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Risks and challenges for the Dutch real estate market

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Gepubliceerd om: augustus 10 2021

While the deep recession triggered by the Covid-19 pandemic has battered many sectors of the Dutch economy, real estate markets – to the surprise of us and many others – have shown remarkable resilience. In a recent paper we take a closer look at the residential and commercial real estate markets in the Netherlands, identify risks and challenges and suggest some policies to address them.

Rising prices

The rise in residential real estate prices, i.e. houses occupied by their owners, has barely been interrupted by the recent crisis, with low interest rates, favorable tax treatment and longstanding supply bottlenecks supporting the trend. The prices of commercial properties, such as offices, shops, or large blocks of rental flats, have also sustained their ascent, notwithstanding a turn in the investment cycle, a pick-up in vacancy rates and accelerated structural shifts in multiple market segments, especially in retail where e-commerce has further encroached on bricks-and-mortar businesses.

Higher house prices have been a boon for commercial real estate by lifting the prices of rental dwellings, a large part of the market. However, they have also contributed to waning housing affordability and soaring rents. Some parts of the population are confronted with expensive rentals, e.g., if they are ineligible for rent-controlled accommodation, subject to long-waiting lists for social housing, and unable or unwilling to buy a property. This eats into their disposable incomes and sharpens inequalities.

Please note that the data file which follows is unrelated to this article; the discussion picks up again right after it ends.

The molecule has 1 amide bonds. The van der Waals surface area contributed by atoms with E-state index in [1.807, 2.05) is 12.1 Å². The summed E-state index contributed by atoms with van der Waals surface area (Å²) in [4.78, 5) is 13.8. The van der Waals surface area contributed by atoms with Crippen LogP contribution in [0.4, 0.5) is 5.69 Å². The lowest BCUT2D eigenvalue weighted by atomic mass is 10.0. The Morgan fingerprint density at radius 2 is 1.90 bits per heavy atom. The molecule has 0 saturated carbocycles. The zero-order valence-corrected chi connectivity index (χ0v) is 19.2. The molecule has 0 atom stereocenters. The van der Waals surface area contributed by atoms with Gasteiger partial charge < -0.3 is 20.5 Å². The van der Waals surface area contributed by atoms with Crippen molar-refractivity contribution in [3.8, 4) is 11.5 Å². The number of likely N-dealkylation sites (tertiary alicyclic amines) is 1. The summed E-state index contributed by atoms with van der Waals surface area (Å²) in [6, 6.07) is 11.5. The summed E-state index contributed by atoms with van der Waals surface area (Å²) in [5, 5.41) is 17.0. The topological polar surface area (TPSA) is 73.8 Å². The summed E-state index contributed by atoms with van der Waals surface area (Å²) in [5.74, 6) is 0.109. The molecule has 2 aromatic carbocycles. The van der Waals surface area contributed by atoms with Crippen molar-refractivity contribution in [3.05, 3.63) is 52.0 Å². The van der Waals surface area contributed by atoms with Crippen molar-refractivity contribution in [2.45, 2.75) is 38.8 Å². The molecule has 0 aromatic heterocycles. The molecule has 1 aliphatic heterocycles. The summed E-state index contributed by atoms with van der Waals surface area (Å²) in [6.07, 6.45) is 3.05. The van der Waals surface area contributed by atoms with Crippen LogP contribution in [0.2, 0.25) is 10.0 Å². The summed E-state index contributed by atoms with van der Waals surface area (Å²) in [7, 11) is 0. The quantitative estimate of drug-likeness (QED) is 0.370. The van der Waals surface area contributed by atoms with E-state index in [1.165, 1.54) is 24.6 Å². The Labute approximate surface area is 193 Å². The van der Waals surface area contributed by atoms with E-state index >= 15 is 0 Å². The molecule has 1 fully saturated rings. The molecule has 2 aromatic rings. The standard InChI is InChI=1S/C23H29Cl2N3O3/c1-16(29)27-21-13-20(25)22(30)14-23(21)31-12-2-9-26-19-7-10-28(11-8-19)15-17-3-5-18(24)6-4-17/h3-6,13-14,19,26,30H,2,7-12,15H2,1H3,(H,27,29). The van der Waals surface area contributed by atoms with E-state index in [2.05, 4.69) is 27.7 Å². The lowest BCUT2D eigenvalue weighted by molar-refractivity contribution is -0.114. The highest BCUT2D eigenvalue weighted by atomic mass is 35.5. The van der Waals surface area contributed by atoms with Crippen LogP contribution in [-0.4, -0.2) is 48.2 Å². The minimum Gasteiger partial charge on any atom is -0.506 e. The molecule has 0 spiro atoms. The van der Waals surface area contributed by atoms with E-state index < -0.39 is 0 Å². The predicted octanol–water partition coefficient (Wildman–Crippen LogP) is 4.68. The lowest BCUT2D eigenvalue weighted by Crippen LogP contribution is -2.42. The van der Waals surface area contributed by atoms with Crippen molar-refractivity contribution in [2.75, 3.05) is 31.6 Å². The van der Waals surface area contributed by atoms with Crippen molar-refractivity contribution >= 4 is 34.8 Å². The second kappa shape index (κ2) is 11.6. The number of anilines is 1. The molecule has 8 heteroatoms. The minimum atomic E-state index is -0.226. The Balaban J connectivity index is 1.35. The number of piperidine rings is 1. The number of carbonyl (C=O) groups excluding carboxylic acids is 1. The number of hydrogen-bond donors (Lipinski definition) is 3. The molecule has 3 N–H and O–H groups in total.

Risks and challenges

Elevated real estate valuations are raising concerns (figure 1). Price increases for residential structures have outpaced the rise in rents in recent years, boosting valuations. Activity in commercial real estate markets has been brisk with investment appeal partly supported by low safe-asset returns. Yet, valuations are susceptible to rising interest rates and disappointing rental expectations post-pandemic.

Figure 1

In comparison to other euro area countries, the Dutch financial sector maintains large real estate exposures (figure 2). As a consequence, a protracted price correction entails risks for financial stability. Weakening balance sheets and capital positions of financial intermediaries during periods of stress could result in a tightening of funding conditions, thereby dampening economic activity. At the same time, however, latest stress tests of the financial system indicate considerable resilience to potential real estate-related strains (DNB, 2020a; 2020b; 2021), also due to the strong track record of mortgage loan performance even during difficult times.

A further layer of risk is added by high household indebtedness, jeopardizing capacity to service debt or, more likely, to maintain consumption if there were a new crisis episode. Moreover, the various participants in real estate markets maintain an extensive network of business and financial links which has the potential to transmit stress among a small set of actors to the rest of the economy. Data limitations hampering comprehensive analysis, particularly in the commercial real estate segment, are an aggravating factor that raise uncertainty about some of these risks.